Mthuli Ncube projects 10% inflation decline by year end

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By Alois Vinga

FINANCE Minister, Mthuli Ncube says the inflation rate will end the year 2019 at 10% with an expectation that it will reduce further to a single digit by the end of 2020.

According to the 2020 pre-budget strategy paper the Treasury boss hinged the inflation decline prediction on the strengths of outlawing the multi-currency basket.

“Following the adoption of mono currency in June 2019, supported by further strengthening of both fiscal and month-on-month inflation retreated to 21% by July 2019 and further down to 18% by August 2019.

“With continued implementation of fiscal and monetary policy reforms and other structural policies, inflation on monthly basis is expected to stabilise around 10 % by end 2019 and at 2.3 % by end of 2020.”

The remarks come shortly after the International Monetary Fund’s recent report indicating Zimbabwe’s monthly inflation reached 300 % in the month of August this year, becoming the highest globally.

Ncube predicts further that Gross Domestic Product is projected to grow by 5% to $209.3 billion in 2020, as revenues are expected to hit $24.8 billion with expenditure estimated at $28.5 billion creating a budget surplus of $4.1 billion.

The strategy paper claims that cumulative merchandise exports for 2019 up to July increased by 7.2%, from US$2 billion during the same period in 2018, to $2.1 billion despite a decrease in gold exports, and largely on account of nickel and tobacco.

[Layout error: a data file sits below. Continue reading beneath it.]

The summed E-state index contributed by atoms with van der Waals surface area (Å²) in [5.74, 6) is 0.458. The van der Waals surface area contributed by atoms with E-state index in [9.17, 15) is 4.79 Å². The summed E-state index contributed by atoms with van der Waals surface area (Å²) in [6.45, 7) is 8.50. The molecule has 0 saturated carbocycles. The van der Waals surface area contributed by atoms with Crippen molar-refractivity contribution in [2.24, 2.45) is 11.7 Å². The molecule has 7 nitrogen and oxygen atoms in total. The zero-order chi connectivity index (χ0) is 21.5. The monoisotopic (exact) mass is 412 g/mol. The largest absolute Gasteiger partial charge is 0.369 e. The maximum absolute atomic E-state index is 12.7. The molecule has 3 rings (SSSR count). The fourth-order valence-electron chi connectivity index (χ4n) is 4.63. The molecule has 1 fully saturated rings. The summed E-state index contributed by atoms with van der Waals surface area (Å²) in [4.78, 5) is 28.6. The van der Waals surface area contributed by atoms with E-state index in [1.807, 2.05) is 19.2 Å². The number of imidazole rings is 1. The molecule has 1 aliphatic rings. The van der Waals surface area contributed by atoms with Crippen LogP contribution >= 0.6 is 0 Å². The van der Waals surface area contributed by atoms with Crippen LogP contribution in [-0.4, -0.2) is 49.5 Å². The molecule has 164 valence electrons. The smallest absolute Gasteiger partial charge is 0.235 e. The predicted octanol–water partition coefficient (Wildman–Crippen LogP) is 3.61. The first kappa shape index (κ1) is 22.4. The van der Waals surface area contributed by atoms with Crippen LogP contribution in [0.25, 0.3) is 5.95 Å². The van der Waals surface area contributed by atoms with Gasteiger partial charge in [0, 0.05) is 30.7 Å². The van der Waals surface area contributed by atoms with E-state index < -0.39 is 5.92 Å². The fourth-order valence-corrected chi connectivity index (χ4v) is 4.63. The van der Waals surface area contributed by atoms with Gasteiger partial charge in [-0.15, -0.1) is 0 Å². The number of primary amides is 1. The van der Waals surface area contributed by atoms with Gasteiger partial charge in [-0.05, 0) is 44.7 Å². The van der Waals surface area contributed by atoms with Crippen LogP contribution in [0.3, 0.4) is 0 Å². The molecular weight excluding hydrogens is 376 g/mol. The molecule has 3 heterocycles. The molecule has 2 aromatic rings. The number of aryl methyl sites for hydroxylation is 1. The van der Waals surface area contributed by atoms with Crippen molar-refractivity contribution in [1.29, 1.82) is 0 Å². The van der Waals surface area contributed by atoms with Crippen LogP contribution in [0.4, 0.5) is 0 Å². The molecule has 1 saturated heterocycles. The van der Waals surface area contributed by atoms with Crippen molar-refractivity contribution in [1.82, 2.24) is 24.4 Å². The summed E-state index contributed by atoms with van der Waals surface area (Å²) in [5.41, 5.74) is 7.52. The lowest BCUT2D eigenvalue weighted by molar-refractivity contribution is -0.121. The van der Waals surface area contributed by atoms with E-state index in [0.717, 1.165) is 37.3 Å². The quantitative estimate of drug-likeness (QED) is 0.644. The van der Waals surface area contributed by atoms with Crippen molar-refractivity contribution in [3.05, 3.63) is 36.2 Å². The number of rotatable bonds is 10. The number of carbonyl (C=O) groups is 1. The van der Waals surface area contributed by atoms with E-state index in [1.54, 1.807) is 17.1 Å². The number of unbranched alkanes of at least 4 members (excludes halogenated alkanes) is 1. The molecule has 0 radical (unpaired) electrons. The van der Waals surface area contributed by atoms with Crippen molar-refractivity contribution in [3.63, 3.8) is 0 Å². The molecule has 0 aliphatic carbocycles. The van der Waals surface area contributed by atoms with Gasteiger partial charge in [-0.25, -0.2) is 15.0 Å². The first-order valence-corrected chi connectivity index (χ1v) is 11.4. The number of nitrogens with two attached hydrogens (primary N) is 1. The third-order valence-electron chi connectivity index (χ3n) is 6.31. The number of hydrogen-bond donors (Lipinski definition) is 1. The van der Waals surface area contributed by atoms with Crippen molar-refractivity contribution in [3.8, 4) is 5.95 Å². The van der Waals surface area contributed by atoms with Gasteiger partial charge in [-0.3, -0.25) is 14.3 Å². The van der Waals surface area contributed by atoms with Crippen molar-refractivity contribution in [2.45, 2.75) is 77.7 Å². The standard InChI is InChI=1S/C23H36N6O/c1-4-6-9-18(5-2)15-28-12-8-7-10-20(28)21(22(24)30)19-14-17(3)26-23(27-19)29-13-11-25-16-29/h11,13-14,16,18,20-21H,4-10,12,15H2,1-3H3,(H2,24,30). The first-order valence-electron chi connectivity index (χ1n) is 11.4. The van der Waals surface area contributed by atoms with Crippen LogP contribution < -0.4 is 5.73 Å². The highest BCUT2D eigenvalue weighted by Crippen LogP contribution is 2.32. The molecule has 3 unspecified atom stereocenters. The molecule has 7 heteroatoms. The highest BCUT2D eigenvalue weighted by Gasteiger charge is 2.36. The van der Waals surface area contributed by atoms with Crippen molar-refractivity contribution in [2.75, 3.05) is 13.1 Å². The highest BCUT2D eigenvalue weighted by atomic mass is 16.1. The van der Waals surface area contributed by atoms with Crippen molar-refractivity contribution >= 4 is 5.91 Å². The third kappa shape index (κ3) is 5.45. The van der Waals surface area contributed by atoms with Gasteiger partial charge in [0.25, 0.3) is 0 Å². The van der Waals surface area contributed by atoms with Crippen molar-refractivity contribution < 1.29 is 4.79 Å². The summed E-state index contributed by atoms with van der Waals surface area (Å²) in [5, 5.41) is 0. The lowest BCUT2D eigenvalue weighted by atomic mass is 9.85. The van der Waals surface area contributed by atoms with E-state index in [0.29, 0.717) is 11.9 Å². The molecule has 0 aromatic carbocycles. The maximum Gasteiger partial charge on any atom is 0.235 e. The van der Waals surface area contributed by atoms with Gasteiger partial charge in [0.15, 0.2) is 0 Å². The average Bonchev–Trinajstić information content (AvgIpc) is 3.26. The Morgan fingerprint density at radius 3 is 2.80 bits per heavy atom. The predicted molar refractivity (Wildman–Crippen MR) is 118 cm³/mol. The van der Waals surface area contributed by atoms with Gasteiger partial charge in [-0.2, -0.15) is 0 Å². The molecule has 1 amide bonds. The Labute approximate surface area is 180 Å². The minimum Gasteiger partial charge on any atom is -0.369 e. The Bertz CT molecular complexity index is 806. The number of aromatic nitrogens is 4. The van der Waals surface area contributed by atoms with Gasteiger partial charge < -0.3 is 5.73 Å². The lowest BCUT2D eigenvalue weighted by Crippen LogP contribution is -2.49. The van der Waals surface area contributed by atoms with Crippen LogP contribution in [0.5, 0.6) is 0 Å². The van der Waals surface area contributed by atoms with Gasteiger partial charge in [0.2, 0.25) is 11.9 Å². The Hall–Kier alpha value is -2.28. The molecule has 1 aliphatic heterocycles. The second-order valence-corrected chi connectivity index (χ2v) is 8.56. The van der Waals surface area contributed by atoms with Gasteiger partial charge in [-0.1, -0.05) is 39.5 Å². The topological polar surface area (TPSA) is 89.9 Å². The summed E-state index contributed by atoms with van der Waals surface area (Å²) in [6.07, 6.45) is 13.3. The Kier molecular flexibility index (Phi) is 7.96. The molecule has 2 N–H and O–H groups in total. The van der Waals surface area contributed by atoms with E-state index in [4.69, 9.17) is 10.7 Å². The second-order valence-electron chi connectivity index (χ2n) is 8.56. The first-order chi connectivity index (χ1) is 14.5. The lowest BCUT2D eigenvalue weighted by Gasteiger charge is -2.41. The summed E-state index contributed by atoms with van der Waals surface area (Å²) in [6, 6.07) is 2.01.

At the same time, merchandise imports for the period under review sharply declined by 21%, from US$3.6 billion recorded in the comparable period in 2018, to US$2.8 billion in 2019.

However, in 2020, exports are projected at US$5.5 billion with imports growing to US$6.6 billion on account of higher imports of essential inputs and equipment, including electricity and fuel.

Cumulative revenue collections for the first half of the year 2019 stood at $4.99 billion, against a target of $4.15 billion, giving a positive variance of 20.2%.

Similarly, expenditures for the same period were $4.2 billion, against a target of $3.7 billion, which is $532 million over expenditure of 15%.

A positive rainfall season forecast combined with the above factors, is expected to see agriculture rebound and growth of 10.3% in 2020 against a backdrop of sustained growth and stability.

Added Ncube: “While the 2020 national budget will continue to consolidate macro-fiscal stabilisation gains made in 2019, the thrust will now shift to the following areas, growth and productivity; job creation; competitiveness; and promotion of more sustainable and shared development.”